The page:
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Product Tanker Market on the Rebound, As Container Retreat to Pre-Pandemic Levels

The shipping markets have been exhibiting a mixed bag of performance lately. In its latest weekly report, shipbroker Xclusiv said that “last week a tragic event overshadowed the news. Seismic activity in south east Turkey & Syria led to a biblical catastrophe with tens of thousands of dead, hundreds of thousands missing, thousands of homeless people, destroyed infrastructures & shattered economy. Many countries have sent rescue teams to assist the local authorities while humanitarian aid is gathering to support the people in need. We deeply sympathise with the families of all the victims and stand close to our neighbours that suffer such a great tragedy”.

Source: Xclusiv

According to Xclusiv, “the earthquake’s aftermath also halted operations at Ceyhan, stopping key crude oil flows from Iraq & Azerbaijan. The Iraqi crude pipeline to Turkey’s Ceyhan oil export hub resumed flows on Tuesday and a tanker docked to load crude, but the exports of Azeri crude have not resumed yet. The major earthquake has also affected the Turkish port of Iskenderun. The port is damaged, containers were destroyed, and the port management doesn’t know when the port can undergo a full inspection of the damage or how long the recovery efforts will take. The US Department of the Treasury has declared that all transactions related to earthquake relief efforts in Syria that would otherwise be prohibited by the Syrian sanction’s regulations, are authorized through August 8, 2023. This doesn’t authorize any transactions concerning oil or petroleum products of Syrian origin, but it may be a good start for the return of Syrian economy to the global stage. This partial lifting of sanctions may be helpful and supportive to the seaborne trade in the area, mainly in the dry bulk and container segment but it’s too early to draw safe conclusions”.

Xclusiv also added that “within the first week of EU’s sanctions on Russian product oil, the freight rates of product tankers (especially of MR’s) have seen a dynamic come back, with the MR Atlantic Basket climbing to USD 55,857/day, an increase of around USD 45K/day compared to previous week. WTI closed the week at around USD 80/barrel, up nearly 11% w-o-w, increasing fears that oil may resume its rally and reach to USD 100/ barrel in 2023. Russia’s announcement to cut oil production by 500,000 bpd (5% of output), as response to EU’s/G7 price cap, with OPEC+ not planning any action to that decision, as well as Saudi Arabia’s decision to raise prices for its flagship crude for Asian buyers for the first time in six months, amid an expectation of oil demand recovery, especially from China, were the main of oil price increases. However, a lack of mobility due to cold weather and a slowdown in industrial activity held back India’s fuel demand in the first month of 2023, being 4.6% lower than December 2022 at 18.7 million tonnes, after hitting a nine-month high in December. Meanwhile, three companies in Singapore and Malaysia have been sanctioned by the U.S Treasury Department for their roles in facilitating the sale and shipment of millions of dollars’ worth of petroleum and petrochemicals on behalf of an Iranian company. Demand for oil storage tanks is soaring in SE Asia, in a sign that a flood of Russian fuel is being blended and re-exported globally”.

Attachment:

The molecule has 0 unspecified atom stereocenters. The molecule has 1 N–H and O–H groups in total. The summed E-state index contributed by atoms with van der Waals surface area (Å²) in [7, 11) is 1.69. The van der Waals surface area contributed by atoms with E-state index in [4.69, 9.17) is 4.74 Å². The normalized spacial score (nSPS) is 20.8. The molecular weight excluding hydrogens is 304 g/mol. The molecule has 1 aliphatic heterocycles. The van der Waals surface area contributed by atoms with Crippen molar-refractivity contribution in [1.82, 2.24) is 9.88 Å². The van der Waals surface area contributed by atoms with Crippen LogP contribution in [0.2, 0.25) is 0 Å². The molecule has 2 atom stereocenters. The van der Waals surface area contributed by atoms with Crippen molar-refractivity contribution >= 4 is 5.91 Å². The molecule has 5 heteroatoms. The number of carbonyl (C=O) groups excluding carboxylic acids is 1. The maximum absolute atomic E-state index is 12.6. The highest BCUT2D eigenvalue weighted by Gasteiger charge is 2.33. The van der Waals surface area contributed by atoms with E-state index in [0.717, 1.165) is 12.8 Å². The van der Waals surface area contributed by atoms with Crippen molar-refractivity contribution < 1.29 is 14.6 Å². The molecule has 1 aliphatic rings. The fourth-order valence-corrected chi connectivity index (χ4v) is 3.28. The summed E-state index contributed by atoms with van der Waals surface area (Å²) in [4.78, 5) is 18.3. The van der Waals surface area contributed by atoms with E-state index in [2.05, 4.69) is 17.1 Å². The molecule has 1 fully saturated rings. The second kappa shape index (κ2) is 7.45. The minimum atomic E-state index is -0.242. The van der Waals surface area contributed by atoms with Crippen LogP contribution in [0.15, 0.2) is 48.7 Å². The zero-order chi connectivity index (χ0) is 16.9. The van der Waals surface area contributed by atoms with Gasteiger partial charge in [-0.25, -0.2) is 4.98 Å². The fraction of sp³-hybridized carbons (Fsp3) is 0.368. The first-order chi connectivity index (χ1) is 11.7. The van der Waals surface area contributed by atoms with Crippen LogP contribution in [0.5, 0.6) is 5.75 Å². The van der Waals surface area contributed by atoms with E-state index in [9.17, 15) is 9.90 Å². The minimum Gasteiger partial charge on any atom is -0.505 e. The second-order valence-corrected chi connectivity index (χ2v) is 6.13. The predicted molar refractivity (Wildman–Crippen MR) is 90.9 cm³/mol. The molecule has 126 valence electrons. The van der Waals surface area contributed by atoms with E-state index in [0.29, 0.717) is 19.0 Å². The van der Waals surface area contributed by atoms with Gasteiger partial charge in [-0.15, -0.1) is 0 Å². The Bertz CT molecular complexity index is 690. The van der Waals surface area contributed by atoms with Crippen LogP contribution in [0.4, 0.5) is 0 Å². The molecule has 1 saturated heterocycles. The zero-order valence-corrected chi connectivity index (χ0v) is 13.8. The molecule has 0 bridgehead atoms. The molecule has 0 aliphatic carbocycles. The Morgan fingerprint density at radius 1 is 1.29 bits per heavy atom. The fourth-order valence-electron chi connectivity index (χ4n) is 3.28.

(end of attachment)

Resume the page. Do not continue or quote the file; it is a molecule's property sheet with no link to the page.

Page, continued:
Source: Xclusiv

Meanwhile, “the dry bulk market is looking for signs of recovery, with T/C averages of Supramax, Panamax and Handysize being around USD 2K/day and USD 3K/day higher than the daily OPEX respectively. India’s government replied positively to those signs, as it will raise its capital expenditure by 33% to 122bn on infrastructure projects, increasing thirst for coal imports. Analysts expect that ArcelorMittal’s steel shipments will increase by roughly 5% this year. Global steel demand, excluding China, is expected to rebound by 2% to 3% this year, following an 11% drop in shipments last year due to economic slowdown. In China the lack of funding from local governments may constrain infrastructure sector & pose a challenge to steel demand recovery in 2023. China has planned to invest Yuan 6.904 trillion (USD 1.018 trillion) in these projects in 2023, 0.5% higher y-o-y. but investments on major projects in major regions were already 9.6% higher from 2021 in 2022”, the shipbroker said.

Finally, “the container market is the one that really ‘bled’ within 2022. The average freight rate for a TEU has stabilized since the beginning of December to just above USD 2K/container, returning to September 2020 levels, 79% down from the 2022 highs of exactly one year ago and 82% lower than the highest price reached by its average container freight rate (according to FBX – Freightos Baltic Index), USD 11,137 on 9 September 2021. Gradually all the factors that created distortions in the container market (closed ports, ship congestion, problems in the supply chain) and were results of the pandemic have disappeared and consequently the market is returning to normality. It is no coincidence that AP Moller Maersk, the second largest container ship owner, has announced that profits for 2023 will be down 85% compared to 2022”, Xclusiv concluded.
Nikos Roussanoglou, Hellenic Shipping News Worldwide

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